DOST-PHIVOLCS operates and maintains a network of 116 seismic stations spread across the Philippines. The closest seismic stations to Abra are the staff-controlled seismic stations in Pasuquin in Ilocos Norte, Baguio City in Benguet, Sinait in Ilocos Sur, Peñablanca in Cagayan; and satellite-telemetered seismic stations located in Dolores in Abra, Santa in Ilocos Sur, Sagada Mountain Province, Conner in Apayao, Tabuk City in Kalinga, Pamplona and Gonzaga in Cagayan, Aguinaldo in Ifugao, Bolinao and San Manuel in Pangasinan, Cabarroguis in Quirino, Cauayan and Palanan in Isabela, Aritao in Nueva Vizcaya, and Casiguran in Aurora.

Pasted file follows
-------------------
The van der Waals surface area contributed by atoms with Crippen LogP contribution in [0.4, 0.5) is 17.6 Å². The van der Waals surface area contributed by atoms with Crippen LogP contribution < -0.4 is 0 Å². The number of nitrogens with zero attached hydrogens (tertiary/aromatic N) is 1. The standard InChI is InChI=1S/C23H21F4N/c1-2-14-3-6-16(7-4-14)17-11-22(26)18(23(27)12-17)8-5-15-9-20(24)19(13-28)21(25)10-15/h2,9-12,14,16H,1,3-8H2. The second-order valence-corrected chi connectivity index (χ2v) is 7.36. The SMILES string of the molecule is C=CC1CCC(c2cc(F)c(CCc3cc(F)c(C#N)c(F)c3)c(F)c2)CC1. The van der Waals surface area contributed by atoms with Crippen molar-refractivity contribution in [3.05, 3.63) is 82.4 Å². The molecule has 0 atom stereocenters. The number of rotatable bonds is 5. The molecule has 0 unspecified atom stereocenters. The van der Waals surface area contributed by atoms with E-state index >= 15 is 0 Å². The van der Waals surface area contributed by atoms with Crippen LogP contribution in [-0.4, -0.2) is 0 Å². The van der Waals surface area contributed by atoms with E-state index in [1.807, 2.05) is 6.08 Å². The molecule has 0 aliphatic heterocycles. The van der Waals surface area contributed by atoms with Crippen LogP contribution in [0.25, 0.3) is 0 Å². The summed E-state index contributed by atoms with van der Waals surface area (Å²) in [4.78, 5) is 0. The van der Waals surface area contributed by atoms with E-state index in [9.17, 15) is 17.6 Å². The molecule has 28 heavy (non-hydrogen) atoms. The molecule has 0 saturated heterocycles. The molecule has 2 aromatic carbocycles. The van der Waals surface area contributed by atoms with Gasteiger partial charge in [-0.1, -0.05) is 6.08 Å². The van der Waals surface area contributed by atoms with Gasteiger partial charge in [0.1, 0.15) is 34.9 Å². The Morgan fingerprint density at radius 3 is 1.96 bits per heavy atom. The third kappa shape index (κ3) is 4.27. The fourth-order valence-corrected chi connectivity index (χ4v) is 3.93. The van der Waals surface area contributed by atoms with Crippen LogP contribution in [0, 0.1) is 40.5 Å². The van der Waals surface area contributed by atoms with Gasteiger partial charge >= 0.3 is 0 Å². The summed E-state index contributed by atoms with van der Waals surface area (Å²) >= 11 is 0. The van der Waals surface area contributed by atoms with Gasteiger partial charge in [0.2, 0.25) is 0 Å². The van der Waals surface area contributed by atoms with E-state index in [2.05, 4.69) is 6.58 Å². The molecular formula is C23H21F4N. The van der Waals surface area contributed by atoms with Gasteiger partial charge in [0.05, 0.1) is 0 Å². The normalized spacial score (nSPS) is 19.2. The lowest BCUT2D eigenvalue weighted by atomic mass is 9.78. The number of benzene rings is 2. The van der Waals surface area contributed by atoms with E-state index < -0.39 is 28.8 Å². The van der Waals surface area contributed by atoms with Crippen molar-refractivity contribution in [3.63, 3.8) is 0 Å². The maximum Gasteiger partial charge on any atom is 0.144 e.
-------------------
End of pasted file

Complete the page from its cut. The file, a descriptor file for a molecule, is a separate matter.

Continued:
Aside from monitoring earthquakes, DOST-PHIVOLCS also provides other services such as hazard analyses, assessments and installing additional instruments for aftershocks monitoring, and downloading data from existing network instruments. DOST-PHIVOLCS works hand-in-hand with other government agencies in mitigating the damaging effects of earthquakes. Furthermore, DOST-PHIVOLCS immediately deployed a Quick Response Team to Abra and vicinity whose main tasks are to assess impacts, hazards, and conduct information dissemination campaigns to allay the fears of the public.

Please visit our website at www.phivolcs.dost.gov.ph, and our Facebook (/PHIVOLCS) and Twitter (@phivolcs_dost) accounts for earthquake information, volcano updates, hazard maps, and other information on earthquakes and volcanoes. Earthquake observations may also be reported to DOST-PHIVOLCS at telephone numbers (02) 8929-9254 and (02) 8426-1468 to 79, local 307 and 308.

 

Download PDF: https://bit.ly/Primer_25Oct2022_M6-4EQ